Accessibility navigation

A critical analysis of standardized testing in speech and language therapy

Nair, V. K. K. ORCID:, Farah, W. and Cushing, I. (2023) A critical analysis of standardized testing in speech and language therapy. Language, Speech, and Hearing Services in Schools, 54 (3). pp. 781-793. ISSN 0161-1461

Text - Accepted Version
· Please see our End User Agreement before downloading.


It is advisable to refer to the publisher's version if you intend to cite from this work. See Guidance on citing.

To link to this item DOI: 10.1044/2023_LSHSS-22-00141


Purpose: This review article critically interrogates the history and the current practice of standardized assessment in speech and language therapy. Speech and language assessments utilizing standardized linguistic norms are a critical tool for constructing disability and controlling disabled individuals. Such practices are rooted in a medical model of disability where the linguistic practice(s) of the individual is pathologized to create normalcy and disorder. Method: We examine how these practices are anchored in eugenics and the racist logics of intelligence testing in which racialized populations were rendered as linguistically and biologically inferior. Results: This review article shows how ideologies governing standardized assessments are influenced by racism, ableism, and the nation-state and serve as foundational mechanisms to enable surveillance and capital production. It demonstrates how standard language ideologies are central to standardized testing. Speech and language therapy practices upholding these ideologies contribute to unrestrained wealth generation for the testing industry. Conclusions: The review article ends with a call for clinicians, educators, and researchers to critically examine the relationship between standardized assessment, race, disability, and capitalism in speech-language therapy. This process will contribute toward dismantling the hegemonic role of standardized assessment in oppression and marginalization of speech and language−disabled individuals.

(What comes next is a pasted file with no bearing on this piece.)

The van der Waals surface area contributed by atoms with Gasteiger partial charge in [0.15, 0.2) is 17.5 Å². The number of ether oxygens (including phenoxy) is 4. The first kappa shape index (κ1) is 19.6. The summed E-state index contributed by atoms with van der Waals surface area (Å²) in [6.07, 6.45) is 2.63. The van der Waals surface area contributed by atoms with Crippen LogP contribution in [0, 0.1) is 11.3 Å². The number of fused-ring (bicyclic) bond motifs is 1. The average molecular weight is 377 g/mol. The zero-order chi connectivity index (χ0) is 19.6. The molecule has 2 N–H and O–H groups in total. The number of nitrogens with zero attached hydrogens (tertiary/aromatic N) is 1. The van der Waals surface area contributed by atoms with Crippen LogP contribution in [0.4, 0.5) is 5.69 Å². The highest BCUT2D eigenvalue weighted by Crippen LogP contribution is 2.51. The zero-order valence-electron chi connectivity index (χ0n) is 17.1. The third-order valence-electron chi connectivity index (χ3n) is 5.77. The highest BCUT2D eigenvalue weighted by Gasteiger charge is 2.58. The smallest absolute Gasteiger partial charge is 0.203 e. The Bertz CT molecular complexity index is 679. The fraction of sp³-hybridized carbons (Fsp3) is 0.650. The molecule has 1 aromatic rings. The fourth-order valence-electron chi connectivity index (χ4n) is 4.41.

Item Type:Article
Divisions:Life Sciences > School of Psychology and Clinical Language Sciences > Department of Clinical Language Sciences
ID Code:112405


Downloads per month over past year

University Staff: Request a correction | Centaur Editors: Update this record

Page navigation